The annual County Tyrone Potato Appreciation Society Convention was abandoned yesterday after police and priests were unable to contain a mass brawl in Cappagh Hall. Eyewitnesses claim to have seen men and women ‘throwing deadly slaps’ and ‘clodding spuds’ at each other after a disagreement over the correct local pronunciation of the potato.
Current County Tyrone Potato Appreciation Society chairperson Mary Nolan (68) was not in the mood for a peaceful resolution:
“Them there loughshore ones and go and buck. I’ve never heard of people calling spuds ‘pitters’. Pitters? Everyone knows it ‘purdees’. It was always purdees going back to the 1800s because I was there. And the Strabane ones can bugger off too. Their representative started going on about ‘poundies’. Sure that’s a completely different sort of dish. The westies and the easties couldn’t handle the truth and started boxing and slapping. Well, us Cappaghonians didn’t take it lying down so they got a few hard purdees up their gobs for their troubles.”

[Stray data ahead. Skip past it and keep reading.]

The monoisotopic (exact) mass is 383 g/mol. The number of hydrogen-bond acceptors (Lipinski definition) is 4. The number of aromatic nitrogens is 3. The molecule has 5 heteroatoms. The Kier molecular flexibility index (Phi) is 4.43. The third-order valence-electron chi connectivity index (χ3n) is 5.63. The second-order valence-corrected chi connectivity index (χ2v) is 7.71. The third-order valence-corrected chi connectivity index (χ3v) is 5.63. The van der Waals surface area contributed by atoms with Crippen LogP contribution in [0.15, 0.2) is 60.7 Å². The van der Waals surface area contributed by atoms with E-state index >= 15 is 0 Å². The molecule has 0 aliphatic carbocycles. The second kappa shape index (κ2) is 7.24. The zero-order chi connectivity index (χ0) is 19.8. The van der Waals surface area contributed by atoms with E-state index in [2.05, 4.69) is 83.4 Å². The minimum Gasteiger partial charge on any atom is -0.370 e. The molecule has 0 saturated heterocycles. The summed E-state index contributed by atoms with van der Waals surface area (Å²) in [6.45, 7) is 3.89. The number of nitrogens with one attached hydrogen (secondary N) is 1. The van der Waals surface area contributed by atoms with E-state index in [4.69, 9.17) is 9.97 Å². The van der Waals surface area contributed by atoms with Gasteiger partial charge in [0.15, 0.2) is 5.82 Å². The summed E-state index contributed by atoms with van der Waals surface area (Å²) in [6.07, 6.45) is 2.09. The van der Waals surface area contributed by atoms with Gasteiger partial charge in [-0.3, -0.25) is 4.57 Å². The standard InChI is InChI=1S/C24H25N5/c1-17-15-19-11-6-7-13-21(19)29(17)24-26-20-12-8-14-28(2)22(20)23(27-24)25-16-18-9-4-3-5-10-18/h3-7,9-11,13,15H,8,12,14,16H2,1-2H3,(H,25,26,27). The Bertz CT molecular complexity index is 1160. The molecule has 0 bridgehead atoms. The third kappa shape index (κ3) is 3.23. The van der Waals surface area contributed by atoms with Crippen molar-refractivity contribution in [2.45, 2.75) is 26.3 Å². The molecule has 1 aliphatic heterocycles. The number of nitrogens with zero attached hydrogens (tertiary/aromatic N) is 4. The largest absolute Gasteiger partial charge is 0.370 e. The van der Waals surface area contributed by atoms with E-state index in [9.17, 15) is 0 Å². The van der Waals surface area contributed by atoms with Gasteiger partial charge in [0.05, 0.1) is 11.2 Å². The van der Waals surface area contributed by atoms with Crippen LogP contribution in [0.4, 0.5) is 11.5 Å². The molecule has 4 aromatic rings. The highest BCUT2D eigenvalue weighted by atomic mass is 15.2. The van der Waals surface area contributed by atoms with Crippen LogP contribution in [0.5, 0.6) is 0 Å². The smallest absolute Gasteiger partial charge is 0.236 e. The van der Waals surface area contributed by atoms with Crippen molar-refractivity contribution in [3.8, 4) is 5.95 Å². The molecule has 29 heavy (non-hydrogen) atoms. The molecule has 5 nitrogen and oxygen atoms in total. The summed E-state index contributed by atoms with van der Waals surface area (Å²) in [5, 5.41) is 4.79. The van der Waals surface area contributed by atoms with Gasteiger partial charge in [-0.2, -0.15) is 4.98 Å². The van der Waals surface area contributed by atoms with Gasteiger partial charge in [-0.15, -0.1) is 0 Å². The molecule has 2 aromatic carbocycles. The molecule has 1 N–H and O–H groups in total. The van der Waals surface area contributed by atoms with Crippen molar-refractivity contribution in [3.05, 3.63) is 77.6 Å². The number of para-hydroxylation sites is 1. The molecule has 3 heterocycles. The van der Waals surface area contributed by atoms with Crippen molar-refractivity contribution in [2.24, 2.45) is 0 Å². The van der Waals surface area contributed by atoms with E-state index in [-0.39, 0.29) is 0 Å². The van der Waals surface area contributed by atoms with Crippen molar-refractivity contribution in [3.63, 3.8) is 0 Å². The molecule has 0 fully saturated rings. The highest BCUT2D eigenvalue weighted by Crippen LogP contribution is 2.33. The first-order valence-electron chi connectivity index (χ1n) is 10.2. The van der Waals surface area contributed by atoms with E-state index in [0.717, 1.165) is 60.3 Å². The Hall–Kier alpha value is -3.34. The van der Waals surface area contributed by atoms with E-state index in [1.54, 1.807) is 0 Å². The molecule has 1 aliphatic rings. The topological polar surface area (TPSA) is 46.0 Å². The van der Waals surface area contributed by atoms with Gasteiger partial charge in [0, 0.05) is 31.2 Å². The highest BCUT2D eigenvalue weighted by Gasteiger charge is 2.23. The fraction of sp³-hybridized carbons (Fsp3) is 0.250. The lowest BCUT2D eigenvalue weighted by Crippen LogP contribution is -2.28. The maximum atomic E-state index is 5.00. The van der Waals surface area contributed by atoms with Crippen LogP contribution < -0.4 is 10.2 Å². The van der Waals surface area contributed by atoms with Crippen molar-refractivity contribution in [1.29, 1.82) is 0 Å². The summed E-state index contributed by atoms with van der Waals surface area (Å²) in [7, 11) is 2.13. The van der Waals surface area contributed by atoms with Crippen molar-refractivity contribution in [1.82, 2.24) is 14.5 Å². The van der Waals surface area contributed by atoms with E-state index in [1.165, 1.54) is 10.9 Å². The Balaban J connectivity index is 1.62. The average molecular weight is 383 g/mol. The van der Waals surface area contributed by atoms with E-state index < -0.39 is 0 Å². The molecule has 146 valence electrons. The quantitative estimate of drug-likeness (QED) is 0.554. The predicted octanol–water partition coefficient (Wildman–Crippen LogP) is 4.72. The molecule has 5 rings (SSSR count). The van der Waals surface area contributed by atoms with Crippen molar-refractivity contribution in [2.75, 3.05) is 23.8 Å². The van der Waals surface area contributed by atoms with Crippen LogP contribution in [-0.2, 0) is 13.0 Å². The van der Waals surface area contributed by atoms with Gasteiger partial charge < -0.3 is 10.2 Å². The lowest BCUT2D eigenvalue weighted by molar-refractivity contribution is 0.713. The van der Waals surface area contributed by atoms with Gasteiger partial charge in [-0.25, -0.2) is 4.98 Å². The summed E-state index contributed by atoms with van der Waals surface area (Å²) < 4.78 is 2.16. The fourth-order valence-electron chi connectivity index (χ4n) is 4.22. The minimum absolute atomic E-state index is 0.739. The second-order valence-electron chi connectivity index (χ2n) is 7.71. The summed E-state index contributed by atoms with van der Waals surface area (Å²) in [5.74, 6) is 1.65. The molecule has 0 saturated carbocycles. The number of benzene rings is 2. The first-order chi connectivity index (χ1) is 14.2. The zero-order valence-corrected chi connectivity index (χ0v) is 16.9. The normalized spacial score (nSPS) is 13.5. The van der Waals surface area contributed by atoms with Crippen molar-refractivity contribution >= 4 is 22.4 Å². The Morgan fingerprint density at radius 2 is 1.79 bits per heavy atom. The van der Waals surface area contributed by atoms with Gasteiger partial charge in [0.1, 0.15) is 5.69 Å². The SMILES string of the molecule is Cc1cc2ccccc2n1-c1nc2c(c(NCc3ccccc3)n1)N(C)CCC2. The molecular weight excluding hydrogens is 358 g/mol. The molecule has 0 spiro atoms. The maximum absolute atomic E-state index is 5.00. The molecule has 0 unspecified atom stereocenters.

Nolan confirmed that they have officially changed their name to the County Tyrone Purdee Appreciation Society much to the annoyance of Washingbay rep Johnny Corr (77):
“Well, if that’s true I’d like to announce the formation of the Continuity Pitter Society. Anyone can sign up, even disaffected purdee people. We will make sure the local spud is called by its correct title. I’d also like to extend a hand of friendship to the new Strabane militant group, The Real Poundie Association. Together we can crush the Purdees. Up the Pitters.”
Fr Henry McAteer, who was called to the scene of the riot, recommended a time of reflection and cool heads:
“This is an emotive issue in Tyrone. The correct pronunciation has hampered us for centuries. It threatened to derail the 1798 rebellion in Tyrone after a massive fallout between the Brocagh and Aghyaran ones over a plate of spuds. I’m prepared to act as peacemaker and suggest we call them praties from now on.”
Fr McAteer has since been chased back to Maynooth.